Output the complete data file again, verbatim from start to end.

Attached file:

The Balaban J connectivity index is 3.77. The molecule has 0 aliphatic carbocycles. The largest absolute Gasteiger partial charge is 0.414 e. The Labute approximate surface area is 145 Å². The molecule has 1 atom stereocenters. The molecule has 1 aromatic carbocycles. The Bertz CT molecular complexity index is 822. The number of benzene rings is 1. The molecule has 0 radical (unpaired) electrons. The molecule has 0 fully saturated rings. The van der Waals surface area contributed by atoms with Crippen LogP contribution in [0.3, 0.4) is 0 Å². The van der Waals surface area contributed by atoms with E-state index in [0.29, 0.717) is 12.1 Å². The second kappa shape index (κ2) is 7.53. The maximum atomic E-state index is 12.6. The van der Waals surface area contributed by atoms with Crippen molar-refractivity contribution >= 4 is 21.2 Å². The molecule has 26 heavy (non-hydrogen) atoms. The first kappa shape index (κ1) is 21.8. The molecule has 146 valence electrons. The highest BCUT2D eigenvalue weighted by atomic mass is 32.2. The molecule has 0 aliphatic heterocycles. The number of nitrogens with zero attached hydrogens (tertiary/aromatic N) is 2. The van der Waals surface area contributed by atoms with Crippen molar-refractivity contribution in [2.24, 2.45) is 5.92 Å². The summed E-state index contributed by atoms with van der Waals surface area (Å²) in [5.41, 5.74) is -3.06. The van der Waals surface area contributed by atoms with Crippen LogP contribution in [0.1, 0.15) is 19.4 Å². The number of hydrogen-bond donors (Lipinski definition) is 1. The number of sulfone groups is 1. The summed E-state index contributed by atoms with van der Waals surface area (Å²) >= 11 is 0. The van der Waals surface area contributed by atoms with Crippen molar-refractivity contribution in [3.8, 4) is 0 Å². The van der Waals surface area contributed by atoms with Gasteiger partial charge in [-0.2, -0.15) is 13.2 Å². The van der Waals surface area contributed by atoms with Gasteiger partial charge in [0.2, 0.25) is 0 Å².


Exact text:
The Balaban J connectivity index is 3.77. The molecule has 0 aliphatic carbocycles. The largest absolute Gasteiger partial charge is 0.414 e. The Labute approximate surface area is 145 Å². The molecule has 1 atom stereocenters. The molecule has 1 aromatic carbocycles. The Bertz CT molecular complexity index is 822. The number of benzene rings is 1. The molecule has 0 radical (unpaired) electrons. The molecule has 0 fully saturated rings. The van der Waals surface area contributed by atoms with Crippen LogP contribution in [0.3, 0.4) is 0 Å². The van der Waals surface area contributed by atoms with E-state index in [0.29, 0.717) is 12.1 Å². The second kappa shape index (κ2) is 7.53. The maximum atomic E-state index is 12.6. The van der Waals surface area contributed by atoms with Crippen molar-refractivity contribution >= 4 is 21.2 Å². The molecule has 26 heavy (non-hydrogen) atoms. The first kappa shape index (κ1) is 21.8. The molecule has 146 valence electrons. The highest BCUT2D eigenvalue weighted by atomic mass is 32.2. The molecule has 0 aliphatic heterocycles. The number of nitrogens with zero attached hydrogens (tertiary/aromatic N) is 2. The van der Waals surface area contributed by atoms with Crippen molar-refractivity contribution in [2.24, 2.45) is 5.92 Å². The summed E-state index contributed by atoms with van der Waals surface area (Å²) in [5.41, 5.74) is -3.06. The van der Waals surface area contributed by atoms with Crippen LogP contribution in [0.1, 0.15) is 19.4 Å². The number of hydrogen-bond donors (Lipinski definition) is 1. The number of sulfone groups is 1. The summed E-state index contributed by atoms with van der Waals surface area (Å²) >= 11 is 0. The van der Waals surface area contributed by atoms with Crippen molar-refractivity contribution in [3.8, 4) is 0 Å². The van der Waals surface area contributed by atoms with Gasteiger partial charge in [-0.2, -0.15) is 13.2 Å². The van der Waals surface area contributed by atoms with Gasteiger partial charge in [0.2, 0.25) is 0 Å².